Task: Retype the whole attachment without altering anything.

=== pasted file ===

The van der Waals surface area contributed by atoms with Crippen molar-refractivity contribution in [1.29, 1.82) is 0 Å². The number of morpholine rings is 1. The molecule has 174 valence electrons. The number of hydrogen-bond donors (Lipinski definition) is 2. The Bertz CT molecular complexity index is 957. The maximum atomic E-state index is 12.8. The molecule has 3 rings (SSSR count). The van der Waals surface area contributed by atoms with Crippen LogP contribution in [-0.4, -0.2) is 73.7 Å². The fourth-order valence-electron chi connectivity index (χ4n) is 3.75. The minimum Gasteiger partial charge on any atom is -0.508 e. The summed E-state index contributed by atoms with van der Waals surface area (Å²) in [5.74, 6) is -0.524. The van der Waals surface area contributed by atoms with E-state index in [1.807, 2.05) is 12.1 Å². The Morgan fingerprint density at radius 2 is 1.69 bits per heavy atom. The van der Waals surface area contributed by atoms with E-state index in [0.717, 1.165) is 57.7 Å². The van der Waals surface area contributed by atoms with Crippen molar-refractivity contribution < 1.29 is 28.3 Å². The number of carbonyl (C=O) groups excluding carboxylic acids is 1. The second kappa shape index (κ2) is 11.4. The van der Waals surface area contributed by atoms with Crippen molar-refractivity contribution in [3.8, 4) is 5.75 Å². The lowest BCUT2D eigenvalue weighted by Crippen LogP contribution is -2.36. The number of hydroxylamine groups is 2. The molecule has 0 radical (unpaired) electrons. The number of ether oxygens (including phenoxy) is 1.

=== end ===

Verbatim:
The van der Waals surface area contributed by atoms with Crippen molar-refractivity contribution in [1.29, 1.82) is 0 Å². The number of morpholine rings is 1. The molecule has 174 valence electrons. The number of hydrogen-bond donors (Lipinski definition) is 2. The Bertz CT molecular complexity index is 957. The maximum atomic E-state index is 12.8. The molecule has 3 rings (SSSR count). The van der Waals surface area contributed by atoms with Crippen LogP contribution in [-0.4, -0.2) is 73.7 Å². The fourth-order valence-electron chi connectivity index (χ4n) is 3.75. The minimum Gasteiger partial charge on any atom is -0.508 e. The summed E-state index contributed by atoms with van der Waals surface area (Å²) in [5.74, 6) is -0.524. The van der Waals surface area contributed by atoms with E-state index in [1.807, 2.05) is 12.1 Å². The Morgan fingerprint density at radius 2 is 1.69 bits per heavy atom. The van der Waals surface area contributed by atoms with E-state index in [0.717, 1.165) is 57.7 Å². The van der Waals surface area contributed by atoms with Crippen molar-refractivity contribution < 1.29 is 28.3 Å². The number of carbonyl (C=O) groups excluding carboxylic acids is 1. The second kappa shape index (κ2) is 11.4. The van der Waals surface area contributed by atoms with Crippen molar-refractivity contribution in [3.8, 4) is 5.75 Å². The lowest BCUT2D eigenvalue weighted by Crippen LogP contribution is -2.36. The number of hydroxylamine groups is 2. The molecule has 0 radical (unpaired) electrons. The number of ether oxygens (including phenoxy) is 1.